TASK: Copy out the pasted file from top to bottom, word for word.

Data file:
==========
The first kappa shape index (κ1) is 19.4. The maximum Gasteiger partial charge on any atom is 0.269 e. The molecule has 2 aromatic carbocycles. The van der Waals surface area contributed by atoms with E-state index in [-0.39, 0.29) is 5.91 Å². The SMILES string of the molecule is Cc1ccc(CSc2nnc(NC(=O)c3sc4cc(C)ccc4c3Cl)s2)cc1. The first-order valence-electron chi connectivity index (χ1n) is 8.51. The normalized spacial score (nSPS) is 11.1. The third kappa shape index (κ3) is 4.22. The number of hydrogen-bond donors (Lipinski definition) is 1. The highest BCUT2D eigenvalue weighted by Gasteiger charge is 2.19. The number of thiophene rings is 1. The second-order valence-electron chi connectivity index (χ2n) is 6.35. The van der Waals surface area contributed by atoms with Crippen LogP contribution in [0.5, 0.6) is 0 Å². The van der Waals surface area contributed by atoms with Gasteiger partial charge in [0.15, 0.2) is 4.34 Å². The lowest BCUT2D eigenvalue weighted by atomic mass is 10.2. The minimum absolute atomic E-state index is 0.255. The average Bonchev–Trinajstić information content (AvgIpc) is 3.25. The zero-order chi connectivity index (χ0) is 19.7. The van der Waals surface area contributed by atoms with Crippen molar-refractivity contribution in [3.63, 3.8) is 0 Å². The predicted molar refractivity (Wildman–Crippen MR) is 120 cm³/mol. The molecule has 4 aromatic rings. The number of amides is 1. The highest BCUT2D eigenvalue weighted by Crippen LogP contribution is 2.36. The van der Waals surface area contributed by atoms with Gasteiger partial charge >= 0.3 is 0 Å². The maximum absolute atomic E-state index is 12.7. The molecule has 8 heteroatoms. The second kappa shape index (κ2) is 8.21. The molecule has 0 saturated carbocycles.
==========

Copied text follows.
The first kappa shape index (κ1) is 19.4. The maximum Gasteiger partial charge on any atom is 0.269 e. The molecule has 2 aromatic carbocycles. The van der Waals surface area contributed by atoms with E-state index in [-0.39, 0.29) is 5.91 Å². The SMILES string of the molecule is Cc1ccc(CSc2nnc(NC(=O)c3sc4cc(C)ccc4c3Cl)s2)cc1. The first-order valence-electron chi connectivity index (χ1n) is 8.51. The normalized spacial score (nSPS) is 11.1. The third kappa shape index (κ3) is 4.22. The number of hydrogen-bond donors (Lipinski definition) is 1. The highest BCUT2D eigenvalue weighted by Gasteiger charge is 2.19. The number of thiophene rings is 1. The second-order valence-electron chi connectivity index (χ2n) is 6.35. The van der Waals surface area contributed by atoms with Crippen LogP contribution in [0.5, 0.6) is 0 Å². The van der Waals surface area contributed by atoms with Gasteiger partial charge in [0.15, 0.2) is 4.34 Å². The lowest BCUT2D eigenvalue weighted by atomic mass is 10.2. The minimum absolute atomic E-state index is 0.255. The average Bonchev–Trinajstić information content (AvgIpc) is 3.25. The zero-order chi connectivity index (χ0) is 19.7. The van der Waals surface area contributed by atoms with Crippen molar-refractivity contribution in [3.63, 3.8) is 0 Å². The predicted molar refractivity (Wildman–Crippen MR) is 120 cm³/mol. The molecule has 4 aromatic rings. The number of amides is 1. The highest BCUT2D eigenvalue weighted by Crippen LogP contribution is 2.36. The van der Waals surface area contributed by atoms with Gasteiger partial charge >= 0.3 is 0 Å². The maximum absolute atomic E-state index is 12.7. The molecule has 8 heteroatoms. The second kappa shape index (κ2) is 8.21. The molecule has 0 saturated carbocycles.